24 for Rheumatoid Arthritis Warriors
I wanted to do a “24” segment on RA to show what it’s like to live with it 24 / 7. I wrote this down a couple months ago, but I saved it for today because I wanted to post it right after the joint protection article.
We Live With Rheumatoid Arthritis 24 / 7
Here is one hour in the life of an RA’er delivered in three minutes.
Warning: This will be annoying journey into Life with Rheumatoid Arthritis.
Think of it as an amusement park ride which you want to try, but you know will probably also exasperate you. If you choose to board this ride, please be aware that nausea is a strong possibility. Stay inside the vehicle until it comes to a complete stop. That will be in approximately 3 minutes. Enjoy the ride.
Last night I was awakened several times by noises in the house. It was not an intruder. It was my knees. I turned to my right side; neck clicking. I turned to my left; shoulder grinding. Back on my back to for deep breathing; no way to keep my elbow from touching the bed.
Anyway, I’m tired today. I feel like slept on the tracks while trains ran over me all night long.
Ouch. My knees are screaming. It breaks into my thoughts.
I am not hungry, but I will eat breakfast soon so I can take meds. That’ll help. And vitamins. Yeah, my cure. Just eat right and I’ll be fine…
Laundry left that I could not finish last night. After six p.m. I can barely move. Bending to open the dryer: POP! That was my hip. Opening the washer lid with the sides of my hands; my fingers are too weak. It pulls them out of place. Wet laundry is heavy. When I try to pull out one piece, the washer seems to pull it back. Oh my gosh! My big toe is screaming. Pulling the laundry with all my might, I’m dropping it down to the dryer door.
Starting a new load means soap. I got a little bottle, but it still weighs 40 pounds, to me anyway. I reach up to open the cupboard and my shoulder grinds loudly. I call out to my daughter in the next room: Did you hear that? I do my drop / fly trick: I get a hold of the handle on the soap bottle and let it drop down to the washer top: bang. It is falling by gravity and I just have to stop it from going all the way to the floor.
Grabbing the bottle lid with the whole hand, I ease it off. It’s not tight because no one else touches it besides me. I do my spill-pour trick: I put the lid low inside the machine and I spill down into it so I don’t have to lift the bottle to pour.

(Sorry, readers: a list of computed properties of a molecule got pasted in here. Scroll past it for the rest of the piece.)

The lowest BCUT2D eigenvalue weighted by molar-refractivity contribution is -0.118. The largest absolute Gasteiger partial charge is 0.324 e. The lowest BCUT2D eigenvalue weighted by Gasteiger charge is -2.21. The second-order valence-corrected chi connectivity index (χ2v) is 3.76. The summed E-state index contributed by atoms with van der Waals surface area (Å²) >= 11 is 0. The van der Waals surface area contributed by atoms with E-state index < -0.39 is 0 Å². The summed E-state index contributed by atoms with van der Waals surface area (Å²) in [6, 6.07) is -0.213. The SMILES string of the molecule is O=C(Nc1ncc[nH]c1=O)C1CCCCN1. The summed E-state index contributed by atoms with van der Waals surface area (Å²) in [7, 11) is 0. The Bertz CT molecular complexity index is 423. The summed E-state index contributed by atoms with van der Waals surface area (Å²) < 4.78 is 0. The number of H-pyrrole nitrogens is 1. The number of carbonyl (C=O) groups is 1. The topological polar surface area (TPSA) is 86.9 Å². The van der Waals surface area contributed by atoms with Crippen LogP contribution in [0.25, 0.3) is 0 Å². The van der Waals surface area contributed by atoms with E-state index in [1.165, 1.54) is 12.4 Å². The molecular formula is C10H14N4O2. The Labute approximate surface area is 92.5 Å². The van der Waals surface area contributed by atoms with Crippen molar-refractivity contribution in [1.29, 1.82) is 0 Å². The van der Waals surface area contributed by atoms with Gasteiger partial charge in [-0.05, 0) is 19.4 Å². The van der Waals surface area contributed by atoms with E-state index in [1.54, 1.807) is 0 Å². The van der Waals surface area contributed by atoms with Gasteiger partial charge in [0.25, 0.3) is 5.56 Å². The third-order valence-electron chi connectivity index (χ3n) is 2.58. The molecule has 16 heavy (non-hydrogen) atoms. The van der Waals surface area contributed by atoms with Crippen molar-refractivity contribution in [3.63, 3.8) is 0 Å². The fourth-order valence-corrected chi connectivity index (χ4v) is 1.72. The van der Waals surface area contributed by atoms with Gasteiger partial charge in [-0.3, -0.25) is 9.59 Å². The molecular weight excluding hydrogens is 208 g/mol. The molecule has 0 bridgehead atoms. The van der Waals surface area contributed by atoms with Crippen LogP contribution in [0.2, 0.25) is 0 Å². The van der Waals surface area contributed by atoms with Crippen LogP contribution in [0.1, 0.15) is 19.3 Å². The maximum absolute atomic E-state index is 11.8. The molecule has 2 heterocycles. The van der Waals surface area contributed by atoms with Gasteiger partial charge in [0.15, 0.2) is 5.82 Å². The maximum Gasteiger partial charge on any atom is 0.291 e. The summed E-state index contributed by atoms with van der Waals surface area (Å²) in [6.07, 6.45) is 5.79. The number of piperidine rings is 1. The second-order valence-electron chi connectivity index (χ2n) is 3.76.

Drag up a load I sorted yesterday and push it into the washer. I turn the dials with my special technique using four fingers as if they were one; hoping to prevent ulnar deviation (turning toward the outside of the hand). I turn and bump my shoulder on the cupboard as I close it. It will not stop hurting in a few moments like it did once upon a time when RA was not 24/7. It will hurt more and be sore for a couple of hours.
There are laundry baskets between me and the door. I can’t step over them because of my hips, so I just step into them.
My toddler needs help to get dressed and make his bed. Slowly, I bend and pick up toys as I talk to him cheerfully about our day. I cannot fluff his pillow because my fingers are not able. I smooth the sheet the best I can and lay the quilt on top.
It hurts my fingers to use the drawer pulls. It’s as if the drawer pulls back, trying to separate my fingers from my hands. I get his clothes and sit down in the chair. My wrists are killing me as I hold out his pants for him to step in. Hurry up! I can’t keep my hands in this position for long. He wants juice.
I shuffle to the kitchen. Both hands grab the fridge door handle. I bend my knees and pull with all my might. It won’t come. OOf. Finally, it pops open. The orange juice is full. I cannot reach up and take it with a hand. I move whatever is in the way and reach up with both full hands and tip it into my arms. I hug the juice to the counter. I plop the bottle down.
Cups: Reach up or bend down? Up for a glass which seems to weigh 10 pounds or down to get a plastic cup. I always pick cup. Pop goes my hip and my knee. The sounds are usually accompanied by pain. The cups are stuck together and I cannot get one apart. One of my kids runs to the rescue. I could do the spill / pour with the OJ into the sink, but I have help and I gladly accept it.
My daughter pours some milk into a cup so I can add what I want to my cereal. I cannot pour from the gallon. She takes good care of me.
If you have RA, you may have nodded along with me. If not, try to imagine how annoying it would be to not only READ it, but to LIVE it 24/7.
This has been the beginning of a typical morning in the life of a Rheumatoid Arthritis patient. Many RA-ers are worse. Some are much better. I would have liked to bring you more of this morning, but no sponsors would agree to broadcast such dismal programming. As a matter of fact, this “half hour in the life” segment has been brought to you solely by Rheumatoid Arthritis Warrior.
- What Is Joint Protection for Rheumatoid Arthritis
- The Use It or Lose It Approach to Rheumatoid Arthritis
- What Causes the Fatigue of Rheumatoid Arthritis?
NOTE: Your comments are an important resource for future readers of this post in the months to come. Please find the comment link below each post.Kelly Young. All rights reserved.